Politics & Policy

Journalists Overreach in Their Quest to Purge ‘Hate’ from the Web

Members of the Ku Klux Klan face counter-protesters as they rally in Charlottesville, Va. (Reuters: Jonathan Ernst)
In banning white-supremacist websites, progressive tech giants set a dangerous precedent.

Last week, multiple major Internet corporations essentially cooperated to kick a hate site, The Daily Stormer, off the Internet. Cloudflare, GoDaddy, Google, and various other companies withdrew their services, and now one of the Internet’s most odious sites lives mainly on the “dark web,” largely inaccessible to the casual user.

This was an ominous development for free speech — and not because there is anything at all valuable about The Daily Stormer’s message. It’s an evil site. Its message is vile. Instead, The Daily Stormer’s demise is a reminder that a few major corporations now have far more power than the government to regulate and restrict free speech, and they’re hardly neutral or unbiased actors. They have a point of view, and they’re under immense pressure to use that point of view to influence public debate.

It’s a simple reality that the lines of Internet communication are in progressive political hands, these progressive corporations look to left-wing activists to define hate, and a large number of leftists believe to the core of their beings that “hateful” speech should be censored and suppressed whenever possible.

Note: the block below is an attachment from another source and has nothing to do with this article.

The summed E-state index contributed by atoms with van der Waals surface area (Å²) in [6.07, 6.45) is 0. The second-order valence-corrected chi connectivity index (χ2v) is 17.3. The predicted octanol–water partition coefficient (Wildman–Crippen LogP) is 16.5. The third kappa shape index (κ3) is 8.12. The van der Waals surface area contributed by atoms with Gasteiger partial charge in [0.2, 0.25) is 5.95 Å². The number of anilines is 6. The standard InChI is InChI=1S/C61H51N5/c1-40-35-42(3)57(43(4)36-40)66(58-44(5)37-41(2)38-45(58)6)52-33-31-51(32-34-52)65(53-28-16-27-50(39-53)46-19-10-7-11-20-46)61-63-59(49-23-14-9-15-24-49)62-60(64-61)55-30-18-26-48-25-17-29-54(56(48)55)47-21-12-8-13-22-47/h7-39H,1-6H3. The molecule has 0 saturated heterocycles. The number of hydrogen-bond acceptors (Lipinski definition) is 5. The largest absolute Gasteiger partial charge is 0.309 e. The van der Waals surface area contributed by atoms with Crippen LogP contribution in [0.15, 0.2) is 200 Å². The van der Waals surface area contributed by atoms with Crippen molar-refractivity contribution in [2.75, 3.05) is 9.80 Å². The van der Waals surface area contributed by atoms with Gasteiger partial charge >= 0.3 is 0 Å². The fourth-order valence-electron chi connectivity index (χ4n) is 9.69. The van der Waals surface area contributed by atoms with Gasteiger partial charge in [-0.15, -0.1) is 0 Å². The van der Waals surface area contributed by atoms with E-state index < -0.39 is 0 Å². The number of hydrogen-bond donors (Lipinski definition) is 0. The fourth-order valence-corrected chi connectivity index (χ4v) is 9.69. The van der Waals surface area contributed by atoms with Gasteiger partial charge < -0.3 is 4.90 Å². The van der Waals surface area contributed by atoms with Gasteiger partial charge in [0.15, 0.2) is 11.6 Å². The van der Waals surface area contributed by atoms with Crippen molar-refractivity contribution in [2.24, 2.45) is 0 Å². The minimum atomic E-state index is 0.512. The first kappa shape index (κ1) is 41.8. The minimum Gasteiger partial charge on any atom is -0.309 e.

For example, just this week ProPublica, a respected journalism outlet, decided to study “how leading tech companies monetize hate.” The article begins by highlighting not the Klan or a white-supremacist militia but instead Jihadwatch.org. And how did it choose Jihad Watch? It relied on the Southern Poverty Law Center, a group that is notorious for supplementing its lists of white-supremacist hate groups with its own ideological enemies list, one that a university radical would love.

It singles out mainstream Christian organizations like the Family Research Council and the Alliance Defending Freedom as hate groups because they defend and support orthodox Christian beliefs on marriage, sexuality, and gender identity. It challenges Robert Spencer of Jihad Watch because he argues that “traditional Islam itself is not moderate or peaceful.” That’s a highly debatable proposition (indeed, there are Muslims who agree with Spencer), but is it akin to white supremacy? After all, enormous numbers of people in the Muslim world believe in the death penalty for, among other things, blasphemy or apostasy. Those are mainstream Muslim views. Are those views “moderate?” Are those views “peaceful?”

The SPLC even calls American Enterprise Institute scholar Charles Murray — Charles Murray — a “white nationalist.” Does that mean ProPublica is going to call out corporations that help AEI process its online donations? ProPublica does at least acknowledge the controversy over the SPLC’s rankings but then waves it away by arguing that the SPLC “documents its decision” about the Family Research Council by “citing the evangelical lobbying group’s promotion of discredited science and unsubstantiated attacks on gay and lesbian people.” But did ProPublica do its own research on the FRC? What about the many other mainstream groups the SPLC labels as hateful? From its story, it looked like ProPublica simply accepted the SPLC list and ran its analysis.